The Equal Employment Opportunity Commission (EEOC) recently ruled that discrimination based on sexual orientation is illegal based on existing anti-discrimination statutes, and no new legislation is needed to ban sexual orientation discrimination. This could add one more protection for lesbian, gay, and bisexual people (due to a quirk in the law, transgender people were already mostly protected from discrimination) especially with the major victory in the recent Supreme Court same-sex marriage decision Obergefell v. Hodges. Unfortunately, there is reason to believe that these protections may not actually last for long. Hit the jump for all the details… Continue reading
Tag Archives: EEOC
Almost exclusively, claims of sexual harassment are brought against coworkers or supervisors. So what is an individual to do when the harasser falls outside of one of these two groups? The Equal Employment Opportunity Commission (EEOC) recently brought suit against Costco in just such a situation and the case may also provide guidance for teachers as well. Hit the jump for all the details… Continue reading
Just last week I posted an article discussing what sort of information an individual needs to give to their employer when they are suffering from a medical issue. In that article, I noted that many employers request very broad releases, sometimes requesting access to any and all medical information on the employee. Well this week the Equal Employment Opportunity Commission (EEOC) has filed suit against a Minnesota company for this exact issue! (hat tip to the Employer Handbook for pointing out the press release) Hit the jump for the details… Continue reading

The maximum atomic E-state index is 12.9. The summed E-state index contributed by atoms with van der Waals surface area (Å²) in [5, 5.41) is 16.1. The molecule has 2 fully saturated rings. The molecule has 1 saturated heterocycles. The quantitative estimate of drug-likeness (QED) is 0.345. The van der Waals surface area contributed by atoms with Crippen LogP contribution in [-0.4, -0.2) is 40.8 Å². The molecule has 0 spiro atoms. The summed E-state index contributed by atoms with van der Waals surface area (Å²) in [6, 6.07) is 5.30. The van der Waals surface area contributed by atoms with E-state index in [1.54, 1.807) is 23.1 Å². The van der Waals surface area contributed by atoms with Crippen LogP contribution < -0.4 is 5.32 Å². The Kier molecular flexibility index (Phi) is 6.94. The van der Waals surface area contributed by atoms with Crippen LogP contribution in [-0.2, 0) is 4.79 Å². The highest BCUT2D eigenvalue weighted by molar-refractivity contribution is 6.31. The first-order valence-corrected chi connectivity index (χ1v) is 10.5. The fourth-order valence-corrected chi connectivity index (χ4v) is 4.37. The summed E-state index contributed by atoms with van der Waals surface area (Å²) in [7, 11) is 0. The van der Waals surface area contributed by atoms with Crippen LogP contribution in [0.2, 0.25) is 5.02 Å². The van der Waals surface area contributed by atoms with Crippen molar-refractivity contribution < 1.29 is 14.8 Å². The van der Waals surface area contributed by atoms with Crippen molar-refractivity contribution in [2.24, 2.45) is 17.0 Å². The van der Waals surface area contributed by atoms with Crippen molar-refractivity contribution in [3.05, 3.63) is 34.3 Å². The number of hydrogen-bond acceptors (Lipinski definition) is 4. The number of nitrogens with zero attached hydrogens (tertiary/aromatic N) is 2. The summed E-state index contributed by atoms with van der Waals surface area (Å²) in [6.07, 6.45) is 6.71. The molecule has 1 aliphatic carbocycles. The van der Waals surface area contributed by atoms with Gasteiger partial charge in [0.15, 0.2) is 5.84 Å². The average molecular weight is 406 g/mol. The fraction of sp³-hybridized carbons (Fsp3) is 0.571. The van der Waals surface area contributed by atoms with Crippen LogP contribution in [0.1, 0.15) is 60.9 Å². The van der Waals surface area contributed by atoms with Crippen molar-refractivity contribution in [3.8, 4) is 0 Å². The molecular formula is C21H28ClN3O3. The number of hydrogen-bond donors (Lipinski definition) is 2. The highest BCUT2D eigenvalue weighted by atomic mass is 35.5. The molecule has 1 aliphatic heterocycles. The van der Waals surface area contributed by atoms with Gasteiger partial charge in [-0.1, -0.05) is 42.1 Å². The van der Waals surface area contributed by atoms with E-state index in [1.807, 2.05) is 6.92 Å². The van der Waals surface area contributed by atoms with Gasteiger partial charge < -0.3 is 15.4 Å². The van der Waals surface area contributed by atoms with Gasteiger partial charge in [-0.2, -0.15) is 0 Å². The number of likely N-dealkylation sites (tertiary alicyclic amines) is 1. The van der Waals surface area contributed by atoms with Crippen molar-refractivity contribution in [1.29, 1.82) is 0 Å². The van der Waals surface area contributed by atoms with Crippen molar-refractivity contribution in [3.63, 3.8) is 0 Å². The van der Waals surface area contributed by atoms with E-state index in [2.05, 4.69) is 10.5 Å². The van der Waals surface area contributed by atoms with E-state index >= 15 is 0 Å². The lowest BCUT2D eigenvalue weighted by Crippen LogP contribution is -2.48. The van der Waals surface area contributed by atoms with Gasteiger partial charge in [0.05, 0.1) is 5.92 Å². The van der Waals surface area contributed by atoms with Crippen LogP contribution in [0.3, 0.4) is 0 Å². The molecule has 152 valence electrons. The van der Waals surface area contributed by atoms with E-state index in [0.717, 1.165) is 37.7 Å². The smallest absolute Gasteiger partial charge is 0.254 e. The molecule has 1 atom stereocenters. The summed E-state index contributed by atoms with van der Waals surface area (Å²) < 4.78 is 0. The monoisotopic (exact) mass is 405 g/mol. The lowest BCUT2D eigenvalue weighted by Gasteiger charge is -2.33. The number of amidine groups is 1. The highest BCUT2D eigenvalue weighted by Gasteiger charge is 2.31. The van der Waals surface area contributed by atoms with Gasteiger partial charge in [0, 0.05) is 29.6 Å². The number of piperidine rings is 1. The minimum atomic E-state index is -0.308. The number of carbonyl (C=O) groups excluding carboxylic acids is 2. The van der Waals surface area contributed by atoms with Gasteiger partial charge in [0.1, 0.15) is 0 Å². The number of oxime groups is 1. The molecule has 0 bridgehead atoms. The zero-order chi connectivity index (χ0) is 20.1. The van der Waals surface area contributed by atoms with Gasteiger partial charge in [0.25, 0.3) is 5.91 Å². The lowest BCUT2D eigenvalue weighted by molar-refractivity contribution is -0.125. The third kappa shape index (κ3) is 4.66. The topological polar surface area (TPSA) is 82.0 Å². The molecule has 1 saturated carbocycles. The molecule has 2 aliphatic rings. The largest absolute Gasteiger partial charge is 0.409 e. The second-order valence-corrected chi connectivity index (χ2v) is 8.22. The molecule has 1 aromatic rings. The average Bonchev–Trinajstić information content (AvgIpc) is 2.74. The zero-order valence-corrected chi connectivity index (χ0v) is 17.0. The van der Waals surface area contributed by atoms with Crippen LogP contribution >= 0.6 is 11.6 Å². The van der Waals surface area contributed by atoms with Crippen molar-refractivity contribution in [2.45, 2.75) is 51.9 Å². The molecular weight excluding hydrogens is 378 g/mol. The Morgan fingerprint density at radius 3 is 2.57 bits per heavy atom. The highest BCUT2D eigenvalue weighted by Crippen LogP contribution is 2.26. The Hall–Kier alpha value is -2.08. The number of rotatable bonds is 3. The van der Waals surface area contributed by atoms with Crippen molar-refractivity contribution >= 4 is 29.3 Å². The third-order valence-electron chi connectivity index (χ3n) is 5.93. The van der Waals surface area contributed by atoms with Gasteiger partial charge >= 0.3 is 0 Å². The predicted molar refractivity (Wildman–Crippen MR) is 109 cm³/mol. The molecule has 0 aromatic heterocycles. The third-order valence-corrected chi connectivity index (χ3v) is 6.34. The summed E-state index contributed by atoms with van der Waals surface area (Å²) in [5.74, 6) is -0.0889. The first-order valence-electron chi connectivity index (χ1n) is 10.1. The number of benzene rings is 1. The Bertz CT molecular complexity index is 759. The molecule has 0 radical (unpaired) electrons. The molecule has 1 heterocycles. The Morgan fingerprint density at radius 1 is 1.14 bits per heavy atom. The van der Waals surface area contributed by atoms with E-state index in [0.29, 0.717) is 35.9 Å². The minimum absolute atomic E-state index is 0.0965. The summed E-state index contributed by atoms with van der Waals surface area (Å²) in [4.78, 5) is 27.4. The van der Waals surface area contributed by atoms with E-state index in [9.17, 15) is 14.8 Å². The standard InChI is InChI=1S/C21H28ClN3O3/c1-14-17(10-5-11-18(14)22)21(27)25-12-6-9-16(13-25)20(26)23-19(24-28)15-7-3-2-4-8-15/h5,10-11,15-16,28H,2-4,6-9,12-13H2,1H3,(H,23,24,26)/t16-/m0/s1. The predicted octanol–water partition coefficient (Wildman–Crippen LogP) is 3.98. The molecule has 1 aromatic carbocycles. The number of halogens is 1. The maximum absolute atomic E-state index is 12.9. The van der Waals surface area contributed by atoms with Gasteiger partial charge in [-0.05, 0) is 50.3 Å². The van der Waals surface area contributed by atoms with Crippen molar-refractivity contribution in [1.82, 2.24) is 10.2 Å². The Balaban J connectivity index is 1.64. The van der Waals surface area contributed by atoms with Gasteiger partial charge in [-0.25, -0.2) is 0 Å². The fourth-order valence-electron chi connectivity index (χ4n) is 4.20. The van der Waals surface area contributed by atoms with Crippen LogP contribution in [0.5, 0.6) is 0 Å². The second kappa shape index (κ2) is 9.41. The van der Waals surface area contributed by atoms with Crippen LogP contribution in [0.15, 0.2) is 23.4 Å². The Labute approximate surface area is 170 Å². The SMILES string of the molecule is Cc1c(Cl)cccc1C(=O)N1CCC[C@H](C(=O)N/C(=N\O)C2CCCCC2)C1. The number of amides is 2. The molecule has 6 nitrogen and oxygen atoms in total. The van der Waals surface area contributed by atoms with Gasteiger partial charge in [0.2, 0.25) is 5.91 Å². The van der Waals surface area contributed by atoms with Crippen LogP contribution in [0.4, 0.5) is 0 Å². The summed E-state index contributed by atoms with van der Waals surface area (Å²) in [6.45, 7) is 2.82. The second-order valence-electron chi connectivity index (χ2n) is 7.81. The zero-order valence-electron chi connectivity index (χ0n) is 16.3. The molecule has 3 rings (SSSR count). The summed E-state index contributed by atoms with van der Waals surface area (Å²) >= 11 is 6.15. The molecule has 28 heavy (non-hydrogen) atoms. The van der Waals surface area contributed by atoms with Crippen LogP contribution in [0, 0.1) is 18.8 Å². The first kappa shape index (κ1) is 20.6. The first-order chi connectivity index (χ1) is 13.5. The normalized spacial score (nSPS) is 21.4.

When an individual in Missouri files a complaint of discrimination with the Equal Employment Opportunity Commission (EEOC), the timelines are relatively straightforward: the complaint must be filed within 180 days of the last discriminatory event and then a lawsuit must be filed within 90 days of receiving the right-to-sue letter from the EEOC. Unfortunately, Missouri law contains an extra caveat, one that almost brought a recent litigant’s claim to an early end. See Plengemeier v. Thermadyne Indus. Inc., No. ED99193 (Mo. App. E.D. June 4, 2013).
Hit the jump for the Show-Me state quirk… Continue reading
When talking with individuals concerned about potential discrimination in their workplace, I often find that they are surprised by just how short a time they have to file their claims. In Missouri, employees only have 180 days from the date of the alleged discriminatory act to file a claim with the Equal Employment Opportunity Commission or the Missouri Human Rights Commission (or both!). In some circumstances, where the alleged discrimination went on for years, the individual learns that they can’t challenge any of the potentially discriminatory behavior because the most recent incident occurred more than 180 days ago. However, if there has been at least one incident in the last 180 days, the entire course of conduct can be actionable according to the “continuing violation” theory. A recent case from the 3d Circuit Court of Appeals (DE, NJ, PA, Virgin Islands) analyzes just such a situation, and also provides some guidance on sexual harassment retaliation as a bonus. See Mandel v. M&Q Packaging Corp., No. 11-3193 (3d Cir. Jan. 14, 2013). Hat Tip to the Lawffice Space for pointing this case out.
For all the details and some timely advice, hit the jump…